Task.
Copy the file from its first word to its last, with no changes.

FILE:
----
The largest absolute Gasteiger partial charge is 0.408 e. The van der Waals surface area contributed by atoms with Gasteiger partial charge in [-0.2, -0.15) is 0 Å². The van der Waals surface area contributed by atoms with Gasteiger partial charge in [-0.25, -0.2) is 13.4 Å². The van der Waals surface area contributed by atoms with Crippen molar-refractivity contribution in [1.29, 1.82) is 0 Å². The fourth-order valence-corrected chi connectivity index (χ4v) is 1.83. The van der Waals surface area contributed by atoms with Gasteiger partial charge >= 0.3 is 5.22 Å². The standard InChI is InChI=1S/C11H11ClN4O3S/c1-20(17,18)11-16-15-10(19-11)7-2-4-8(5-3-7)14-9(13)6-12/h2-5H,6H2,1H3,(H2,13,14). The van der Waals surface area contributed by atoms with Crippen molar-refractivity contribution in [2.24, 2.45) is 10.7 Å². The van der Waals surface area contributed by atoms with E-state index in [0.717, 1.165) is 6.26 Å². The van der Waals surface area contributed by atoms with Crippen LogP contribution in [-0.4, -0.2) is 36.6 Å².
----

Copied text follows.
The largest absolute Gasteiger partial charge is 0.408 e. The van der Waals surface area contributed by atoms with Gasteiger partial charge in [-0.2, -0.15) is 0 Å². The van der Waals surface area contributed by atoms with Gasteiger partial charge in [-0.25, -0.2) is 13.4 Å². The van der Waals surface area contributed by atoms with Crippen molar-refractivity contribution in [1.29, 1.82) is 0 Å². The fourth-order valence-corrected chi connectivity index (χ4v) is 1.83. The van der Waals surface area contributed by atoms with Gasteiger partial charge >= 0.3 is 5.22 Å². The standard InChI is InChI=1S/C11H11ClN4O3S/c1-20(17,18)11-16-15-10(19-11)7-2-4-8(5-3-7)14-9(13)6-12/h2-5H,6H2,1H3,(H2,13,14). The van der Waals surface area contributed by atoms with Crippen molar-refractivity contribution in [2.24, 2.45) is 10.7 Å². The van der Waals surface area contributed by atoms with E-state index in [0.717, 1.165) is 6.26 Å². The van der Waals surface area contributed by atoms with Crippen LogP contribution in [-0.4, -0.2) is 36.6 Å².